Tawa mu­sic teacher takes a bow ‘‘

Kapi-Mana News - - NEWS - By KRIS DANDO

She may have en­tered re­tire­ment but Shona Murray in­sists ‘‘there will al­ways be some­thing to do’’ for some­one so in­trin­si­cally in­volved in Tawa’s mu­sic scene.

Tawa Col­lege’s head of mu­sic from 1984-2005 came full cir­cle with her ca­reer by spend­ing the last few years as an as­sis­tant mu­sic teacher at the school, pri­mar­ily in­volved with the Dawn Cho­rus and school pro­duc­tions.

She re­tired on Novem­ber 30 with a well-at­tended farewell.

Mrs Murray says it will feel strange come the start of term 1, next year.

‘‘I think it will hit me in Fe­bru­ary, when I don’t have to go up to teach a class or go to choir.

‘‘It’s go­ing to sud­denly seem real,’’ she says.

The tran­si­tion from teach­ing five year olds at Tawa Pri­mary to mu­sic, English and home eco­nomics at Tawa Col­lege in 1977 was a shock to the sys­tem, but one she em­braced.

Un­der her stew­ard­ship, the choir flour­ished and mu­sic at the school earned a for­mi­da­ble rep­u­ta­tion na­tion­ally and over­seas.

Mod­estly, Mrs Murray has a host of peo­ple to thank, from men­tors to suc­ces­sive prin­ci­pals – in­clud­ing her hus­band Bruce, from 1989 to 2002 – and count­less staff mem­bers dur­ing her ten­ure.

The shows, fes­ti­vals and awards gath­ered have been some­thing of im­mense pride for her.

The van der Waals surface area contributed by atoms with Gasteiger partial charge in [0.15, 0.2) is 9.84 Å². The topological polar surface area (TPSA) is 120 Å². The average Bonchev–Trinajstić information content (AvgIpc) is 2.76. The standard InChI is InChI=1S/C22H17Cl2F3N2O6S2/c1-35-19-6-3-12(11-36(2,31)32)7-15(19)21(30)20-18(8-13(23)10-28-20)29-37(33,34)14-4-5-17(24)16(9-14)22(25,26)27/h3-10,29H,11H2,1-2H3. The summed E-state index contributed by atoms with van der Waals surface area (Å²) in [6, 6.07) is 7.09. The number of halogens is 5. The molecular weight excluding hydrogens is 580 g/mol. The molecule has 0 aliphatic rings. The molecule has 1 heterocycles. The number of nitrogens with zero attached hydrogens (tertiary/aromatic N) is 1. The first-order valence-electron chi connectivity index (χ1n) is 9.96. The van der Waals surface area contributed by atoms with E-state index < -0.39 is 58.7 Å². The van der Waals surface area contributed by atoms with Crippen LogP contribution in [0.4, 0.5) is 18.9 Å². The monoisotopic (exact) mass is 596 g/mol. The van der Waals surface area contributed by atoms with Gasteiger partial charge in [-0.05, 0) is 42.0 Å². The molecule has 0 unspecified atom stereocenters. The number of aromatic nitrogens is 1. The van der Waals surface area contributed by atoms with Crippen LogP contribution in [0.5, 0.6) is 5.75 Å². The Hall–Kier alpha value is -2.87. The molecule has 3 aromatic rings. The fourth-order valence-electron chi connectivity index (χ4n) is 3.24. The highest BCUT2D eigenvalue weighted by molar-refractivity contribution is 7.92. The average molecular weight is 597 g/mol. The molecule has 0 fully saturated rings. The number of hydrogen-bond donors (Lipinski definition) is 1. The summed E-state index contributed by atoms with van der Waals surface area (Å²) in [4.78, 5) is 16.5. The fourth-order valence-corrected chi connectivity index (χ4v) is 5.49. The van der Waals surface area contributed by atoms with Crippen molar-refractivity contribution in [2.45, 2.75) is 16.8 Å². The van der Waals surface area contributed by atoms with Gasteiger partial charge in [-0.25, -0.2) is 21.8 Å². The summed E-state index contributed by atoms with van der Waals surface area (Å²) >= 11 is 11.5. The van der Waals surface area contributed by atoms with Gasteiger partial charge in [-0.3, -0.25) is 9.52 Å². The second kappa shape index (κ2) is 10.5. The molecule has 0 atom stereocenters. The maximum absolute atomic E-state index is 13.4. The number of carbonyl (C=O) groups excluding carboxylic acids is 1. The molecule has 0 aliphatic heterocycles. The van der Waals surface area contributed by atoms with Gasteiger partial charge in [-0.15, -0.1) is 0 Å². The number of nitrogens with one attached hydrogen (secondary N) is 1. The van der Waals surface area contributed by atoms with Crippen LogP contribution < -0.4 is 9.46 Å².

‘‘I think we cre­ated an at­mos­phere [at Tawa Col­lege] where ev­ery­one be­longed and there is a strong phi­los­o­phy around role

Shona Murray mod­el­ling.

‘‘ There are so many suc­cess sto­ries – we had a former knifewield­ing thug as a stu­dent and he came back 15 years later to say ‘thank you for chang­ing my life’.

‘‘Those are the things you work for.’’

Mrs Murray says be­ing in­volved in national ex­am­i­na­tions and com­pe­ti­tions, and steer­ing the New Zealand Sec­ondary Schools Choir for 10 years, was valu­able for her own de­vel­op­ment in mu­sic.

‘‘I was based in Tawa but it al­ways felt I had a wider scope, and that was es­pe­cially be­cause of the com­mu­nity in­volve­ment as well.

‘‘I saw my­self as like a vil­lage school­mas­ter.’’

With the ad­vent of the hugely pop­u­lar Big Sing event, Mrs Murray says cho­ruses have in­creased in size from 15 – the num­ber she at­tracted when start­ing the Dawn Cho­rus in 1982 – to there be­ing hundreds on stage.

It was a huge change, but the school em­braced it.

She is happy to be leav­ing the col­lege in good heart and con­sid­ers it ‘‘ an hon­our’’ to be re­placed by an ex-stu­dent, Isaac Stone.

‘‘You might think that’s nar­row or in­su­lar but ev­ery­one in­volved in teach­ing mu­sic at the col­lege has an in­ter­na­tional pro­file.

‘‘ They’re won­der­ful and creative,’’ she says.

Mrs Murray will be avail­able for re­lief teach­ing at the school and hopes to re­main an ac­com­pa­nist for Trust Porirua City Brass band.

There are no plans to take a per­ma­nent step back yet.

‘‘Bruce pointed out re­cently that you can only do sport for so long but you can sing when you’re 80,’’ Mrs Murray says.

‘‘ That’s prob­a­bly me.’’

Pitch per­fect: Whether it’s pi­ano ac­com­pa­ni­ment, or­ches­tra mu­sic or choir, Shona Murray’s ser­vice and com­mit­ment to mu­sic in Tawa is im­mense.

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